More confusing than helpful so editing
Lush: GCH Am CH Harborview Sweeter Than 'Shine At PoeticGold CGC
Tally: Goldiva Raleigh Tangled Up In Blue CD RAE TDI TT CGC
Copley: BOS Chantilly's Bright Lights Big City RN TDI CGC
Finn: Sand Dancer's Infinite Sky TDI TT CGC
Tango: Topbrass Everlore Talk Of The Town TT CGC(co owned)
They both try to measure the quality of the hip joint, but they use somewhat different measurements and systems for rating those measurements.
OFA rates the hips with an overall qualitative statement: excellent, good, fair, dysplastic. Fair and up means no sign of diseases, but good or excellent is better because it reflects a better shape to the socket and ball joint of the hip. You mail one radiograph of the extended hips to OFA, and three vets examine the image to produce the official rating.
PennHIP uses a quantitative measurement of hip laxity (how loose the joint is) in order to predict disease. It uses three different positions and radiographs (extended, compressed, and distracted). It creates a number called the distraction index that you can use to compare hips in a more specific way than OFA's qualitative ratings. This is slightly oversimplified, but basically, the higher the distraction index, the looser (and more disease prone) the hip. You also get the hips put on a percentile scale against other PennHIPed dogs in the breed, do you know where your dog's DI falls.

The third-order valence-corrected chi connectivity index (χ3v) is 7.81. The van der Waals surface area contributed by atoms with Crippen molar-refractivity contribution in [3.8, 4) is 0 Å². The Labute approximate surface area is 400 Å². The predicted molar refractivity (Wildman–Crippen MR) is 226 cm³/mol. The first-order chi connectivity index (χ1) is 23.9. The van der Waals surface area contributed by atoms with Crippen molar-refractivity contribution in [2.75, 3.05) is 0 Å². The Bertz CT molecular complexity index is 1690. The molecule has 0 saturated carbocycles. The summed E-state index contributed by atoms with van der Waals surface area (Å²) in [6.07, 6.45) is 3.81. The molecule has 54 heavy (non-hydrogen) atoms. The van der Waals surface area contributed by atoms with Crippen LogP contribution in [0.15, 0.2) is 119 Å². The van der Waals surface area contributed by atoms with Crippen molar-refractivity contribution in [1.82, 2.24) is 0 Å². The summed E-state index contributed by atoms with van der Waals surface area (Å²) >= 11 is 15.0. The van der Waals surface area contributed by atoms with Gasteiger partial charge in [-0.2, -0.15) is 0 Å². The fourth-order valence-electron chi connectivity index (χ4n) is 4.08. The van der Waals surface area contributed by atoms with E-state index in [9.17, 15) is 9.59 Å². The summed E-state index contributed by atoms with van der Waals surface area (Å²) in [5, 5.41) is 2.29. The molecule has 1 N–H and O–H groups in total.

Both are considered excellent ways to help breeders reduce hip problems in their breed by ensuring breeding stock is free of disease. OFA is more straightforward and publicly verifiable, and it's currently the gold standard (pun intended) for Golden breeders. Lots of breeders use PennHIP on top by having all the radiographs taken at the same time (one of the three PennHIP x-rays is the same one you'd use for OFA). That way you get a rating from OFA you can post publicly, and also the more specific information from PennHIP that might be helpful for an experienced, knowledgeable breeder who's trying to create impeccable hips for their canine athletes.
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